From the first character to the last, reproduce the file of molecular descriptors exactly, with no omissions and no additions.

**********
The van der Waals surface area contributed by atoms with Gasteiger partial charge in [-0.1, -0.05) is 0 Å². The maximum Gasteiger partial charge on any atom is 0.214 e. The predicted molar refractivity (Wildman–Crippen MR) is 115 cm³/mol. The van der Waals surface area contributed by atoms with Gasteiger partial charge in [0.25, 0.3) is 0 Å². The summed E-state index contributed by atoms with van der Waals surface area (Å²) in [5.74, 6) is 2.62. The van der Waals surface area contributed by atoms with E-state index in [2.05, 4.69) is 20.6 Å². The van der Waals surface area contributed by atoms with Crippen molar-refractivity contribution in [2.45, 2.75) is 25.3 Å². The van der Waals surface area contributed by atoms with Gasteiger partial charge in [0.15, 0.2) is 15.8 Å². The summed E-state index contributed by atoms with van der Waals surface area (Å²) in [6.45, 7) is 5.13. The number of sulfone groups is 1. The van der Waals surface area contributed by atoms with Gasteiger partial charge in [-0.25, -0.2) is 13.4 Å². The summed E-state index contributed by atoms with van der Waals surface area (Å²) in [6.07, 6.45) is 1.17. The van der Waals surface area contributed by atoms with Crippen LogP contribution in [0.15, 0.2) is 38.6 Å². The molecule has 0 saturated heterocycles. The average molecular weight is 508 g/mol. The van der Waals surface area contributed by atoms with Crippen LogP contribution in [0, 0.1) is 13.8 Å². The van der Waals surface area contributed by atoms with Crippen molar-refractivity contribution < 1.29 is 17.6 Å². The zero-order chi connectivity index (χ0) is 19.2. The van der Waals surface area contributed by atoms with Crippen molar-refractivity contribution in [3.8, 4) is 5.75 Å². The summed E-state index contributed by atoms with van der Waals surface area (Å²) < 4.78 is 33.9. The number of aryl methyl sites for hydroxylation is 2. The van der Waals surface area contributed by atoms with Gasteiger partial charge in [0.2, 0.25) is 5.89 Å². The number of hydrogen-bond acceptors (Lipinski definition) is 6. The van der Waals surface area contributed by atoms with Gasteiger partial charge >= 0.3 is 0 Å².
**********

The van der Waals surface area contributed by atoms with Gasteiger partial charge in [-0.1, -0.05) is 0 Å². The maximum Gasteiger partial charge on any atom is 0.214 e. The predicted molar refractivity (Wildman–Crippen MR) is 115 cm³/mol. The van der Waals surface area contributed by atoms with Gasteiger partial charge in [0.25, 0.3) is 0 Å². The summed E-state index contributed by atoms with van der Waals surface area (Å²) in [5.74, 6) is 2.62. The van der Waals surface area contributed by atoms with E-state index in [2.05, 4.69) is 20.6 Å². The van der Waals surface area contributed by atoms with Crippen molar-refractivity contribution in [2.45, 2.75) is 25.3 Å². The van der Waals surface area contributed by atoms with Gasteiger partial charge in [0.15, 0.2) is 15.8 Å². The summed E-state index contributed by atoms with van der Waals surface area (Å²) in [6.45, 7) is 5.13. The number of sulfone groups is 1. The van der Waals surface area contributed by atoms with Gasteiger partial charge in [-0.25, -0.2) is 13.4 Å². The summed E-state index contributed by atoms with van der Waals surface area (Å²) in [6.07, 6.45) is 1.17. The van der Waals surface area contributed by atoms with Crippen LogP contribution in [0.15, 0.2) is 38.6 Å². The molecule has 0 saturated heterocycles. The average molecular weight is 508 g/mol. The van der Waals surface area contributed by atoms with Crippen LogP contribution in [0, 0.1) is 13.8 Å². The van der Waals surface area contributed by atoms with Crippen molar-refractivity contribution < 1.29 is 17.6 Å². The zero-order chi connectivity index (χ0) is 19.2. The van der Waals surface area contributed by atoms with Crippen molar-refractivity contribution in [3.8, 4) is 5.75 Å². The summed E-state index contributed by atoms with van der Waals surface area (Å²) < 4.78 is 33.9. The number of aryl methyl sites for hydroxylation is 2. The van der Waals surface area contributed by atoms with Gasteiger partial charge in [0.2, 0.25) is 5.89 Å². The number of hydrogen-bond acceptors (Lipinski definition) is 6. The van der Waals surface area contributed by atoms with Gasteiger partial charge >= 0.3 is 0 Å².